As impressive as their streak has been, the fact that they have redeemed their season and brought themselves back into playoff contention is only half the battle for the Flames.
Seeing that a mere four points separate the fourth seed from the 11th seed in the West, there is no question that the Flames are right in the middle of what should be a wild race to the post-season, but the question is how well their chances stack up against their competitors.
If they are going to make the playoffs, they only have a legitimate shot at five of the eight berths. Vancouver is widely considered to be the best team in the NHL this season, and it holds a 15-point lead over the Flames heading into the fourth quarter of the season. Any chances of the Flames winning the division title over the Canucks is slim to none, so a top-three berth is impossible, barring a miracle.
This leaves four of the five Pacific Division teams (Phoenix, San Jose, Anaheim, Dallas and Los Angeles), division rival Minnesota, Nashville and Chicago as the other teams competing with Calgary for a playoff berth (I include only four of the Pacific Division teams because at least one of them is guaranteed a spot ahead of Calgary due to the default seed.)
Each of them has at least two games in hand due to the scheduling of the Heritage Classic. However, Calgary has momentum on its side, unlike several other teams in the race.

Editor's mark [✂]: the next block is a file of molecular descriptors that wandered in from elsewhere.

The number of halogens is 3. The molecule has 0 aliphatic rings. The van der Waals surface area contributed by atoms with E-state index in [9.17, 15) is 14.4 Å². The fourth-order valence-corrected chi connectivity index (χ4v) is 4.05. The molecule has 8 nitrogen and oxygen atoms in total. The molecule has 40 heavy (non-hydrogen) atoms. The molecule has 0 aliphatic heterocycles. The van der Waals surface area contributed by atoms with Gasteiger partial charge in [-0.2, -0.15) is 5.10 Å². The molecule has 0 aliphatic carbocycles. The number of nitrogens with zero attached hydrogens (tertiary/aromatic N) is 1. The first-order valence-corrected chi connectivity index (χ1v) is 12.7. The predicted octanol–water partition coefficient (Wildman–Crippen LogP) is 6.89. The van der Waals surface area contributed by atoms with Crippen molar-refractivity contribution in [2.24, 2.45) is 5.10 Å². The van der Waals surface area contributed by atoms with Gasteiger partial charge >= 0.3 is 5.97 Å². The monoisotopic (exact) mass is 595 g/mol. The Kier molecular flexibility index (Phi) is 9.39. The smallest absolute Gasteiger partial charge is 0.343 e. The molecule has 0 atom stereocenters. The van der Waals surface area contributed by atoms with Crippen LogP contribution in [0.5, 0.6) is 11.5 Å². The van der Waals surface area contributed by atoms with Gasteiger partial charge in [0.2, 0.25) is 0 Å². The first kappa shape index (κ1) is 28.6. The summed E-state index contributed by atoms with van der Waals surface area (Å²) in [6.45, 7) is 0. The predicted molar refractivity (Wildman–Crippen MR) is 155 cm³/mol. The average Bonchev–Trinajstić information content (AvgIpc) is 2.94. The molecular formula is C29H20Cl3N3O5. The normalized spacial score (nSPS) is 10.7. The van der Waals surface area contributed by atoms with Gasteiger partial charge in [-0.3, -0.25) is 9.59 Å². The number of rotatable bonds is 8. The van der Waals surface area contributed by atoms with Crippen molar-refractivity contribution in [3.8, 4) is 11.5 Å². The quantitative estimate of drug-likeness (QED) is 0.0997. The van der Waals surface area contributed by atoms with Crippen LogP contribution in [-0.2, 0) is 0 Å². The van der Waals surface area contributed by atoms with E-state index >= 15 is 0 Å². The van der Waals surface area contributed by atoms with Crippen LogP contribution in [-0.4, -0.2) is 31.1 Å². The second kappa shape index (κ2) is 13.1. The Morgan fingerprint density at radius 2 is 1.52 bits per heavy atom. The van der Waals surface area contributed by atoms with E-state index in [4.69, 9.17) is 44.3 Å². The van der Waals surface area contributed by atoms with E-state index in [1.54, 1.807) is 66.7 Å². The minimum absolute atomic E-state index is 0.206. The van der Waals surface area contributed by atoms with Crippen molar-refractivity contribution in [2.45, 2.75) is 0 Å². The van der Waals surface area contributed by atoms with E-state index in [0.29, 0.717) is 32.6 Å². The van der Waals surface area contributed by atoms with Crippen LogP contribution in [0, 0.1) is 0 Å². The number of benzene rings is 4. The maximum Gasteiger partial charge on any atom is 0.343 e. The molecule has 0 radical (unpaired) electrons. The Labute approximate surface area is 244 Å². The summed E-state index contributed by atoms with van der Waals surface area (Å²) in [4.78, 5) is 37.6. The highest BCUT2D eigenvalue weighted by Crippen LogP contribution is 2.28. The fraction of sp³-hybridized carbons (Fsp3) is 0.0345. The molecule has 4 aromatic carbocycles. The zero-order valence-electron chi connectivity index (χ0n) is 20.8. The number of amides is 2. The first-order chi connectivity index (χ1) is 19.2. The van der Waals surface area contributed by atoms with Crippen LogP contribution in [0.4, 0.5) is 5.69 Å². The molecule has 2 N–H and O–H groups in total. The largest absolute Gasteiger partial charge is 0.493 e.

The Dallas Stars have been free-falling, dropping a large division lead and finding themselves fourth in their division with a record of 2-7-1 over the past 10 games. Injuries are making their situation even more difficult, with key players Brad Richards, Nicklas Grossman, and Jamie Benn out for the time being.
Their playoff aspirations are fading fast, and the Flames will have to capitalize on their decline. Their 7-4 win against the Stars in January propelled them into their playoff push, and after beating the Stars soundly on Wednesday night, the Flames are in a position to sweep the season series on March 9 with a win in Dallas.
The Chicago Blackhawks have been mediocre as of late, plagued by inconsistency. Their 64 points put them in range of the playoffs, but they have not played well against the other teams in the hunt, having dropped recent games to Calgary, Phoenix and Dallas.
Their schedule doesn't give them much to look forward to either, with upcoming games against the Penguins, Predators, Coyotes, and Wild to close out the month. The Flames have won two of the three meetings between the two teams this season, including the most recent one on February 7 and a 7-2 blowout in November.
They meet for the final time on March 2—a matchup between two of the top offensive teams in their conference. This game is definitely going to play a large part in shaping the playoff picture.